Michigan Dem Governor Revokes Ban on Paid Surrogacy

When a woman carries and gives birth to a baby for another person or couple, as defined by the Cleveland Clinic, she is engaging in surrogacy.

On Monday, Democratic Governor Gretchen Whitmer of Michigan signed legislation lifting the prohibition on paid surrogacy in her state.

The Michigan Family Protection Act, a collection of bills Whitmer signed into law (House Bills 5207–5215), removes the state’s prohibition on “womb rentals,” which had existed since 1988.

Following the Alabama Supreme Court’s ruling that labeled frozen embryos as unborn fetuses under state law, the package also strengthens safeguards for in vitro fertilization (IVF).

Gestational surrogacy involves a woman becoming pregnant through assisted reproduction, usually in vitro fertilization (IVF), using eggs that are not her own; genetic surrogacy consists of a woman agreeing to be a surrogate using her eggs, typically through a process like artificial insemination.

The American Society of Reproductive Medicine reports that Michigan is the only state in America that has not decriminalized surrogacy.

Republicans in the Senate attempted to bring back the criminal penalties for surrogacy agreements involving minors or people with developmental disabilities, as they had under the previous legislation. In its ultimate form, the measure does stipulate that surrogates must be at least 21 years old, have a history of at least one prior childbirth, have consultations with mental and medical experts, and have their legal counsel.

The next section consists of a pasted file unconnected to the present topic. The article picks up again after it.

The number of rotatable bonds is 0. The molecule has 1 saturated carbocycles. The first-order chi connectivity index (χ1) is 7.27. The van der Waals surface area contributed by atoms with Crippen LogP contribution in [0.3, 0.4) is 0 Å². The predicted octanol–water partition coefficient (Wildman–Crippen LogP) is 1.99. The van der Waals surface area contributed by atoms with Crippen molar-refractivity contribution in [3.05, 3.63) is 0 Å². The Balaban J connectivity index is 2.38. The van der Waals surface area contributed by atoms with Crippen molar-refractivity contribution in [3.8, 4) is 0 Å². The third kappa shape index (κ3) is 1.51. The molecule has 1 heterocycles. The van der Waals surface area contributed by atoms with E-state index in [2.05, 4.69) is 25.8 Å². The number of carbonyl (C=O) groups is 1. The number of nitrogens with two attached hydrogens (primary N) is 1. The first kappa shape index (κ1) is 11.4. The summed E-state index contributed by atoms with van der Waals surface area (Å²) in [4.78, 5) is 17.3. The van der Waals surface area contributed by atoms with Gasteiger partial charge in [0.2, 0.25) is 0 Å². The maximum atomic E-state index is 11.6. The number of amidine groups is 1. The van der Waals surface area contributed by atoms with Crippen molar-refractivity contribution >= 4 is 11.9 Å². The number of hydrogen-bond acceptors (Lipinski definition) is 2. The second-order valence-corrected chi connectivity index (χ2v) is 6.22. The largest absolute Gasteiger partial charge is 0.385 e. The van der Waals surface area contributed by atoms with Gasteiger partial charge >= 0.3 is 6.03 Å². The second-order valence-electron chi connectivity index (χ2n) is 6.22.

Stories of parents purportedly forcing surrogates to terminate the pregnancy have made news recently due to the link between surrogacy and abortion.

According to surrogacy.com, intending parents may be required to undergo background checks by surrogacy organizations.

Women who are economically disadvantaged may be drawn to commercialized surrogacy, which differs from altruistic surrogacy. In altruistic surrogacy, the surrogate does not get compensation but has a stronger bond with the family. A surrogate mother may earn anywhere from $50,000 to $110,000.

Commercialized surrogacy relies on the commodification of women’s bodies, according to the National Organization for Women, a prominently pro-abortion organization.

The new surrogacy legislation will not be implemented until 90 days after the state legislature closes its term this year since the proposals failed to obtain two-thirds backing in the Senate.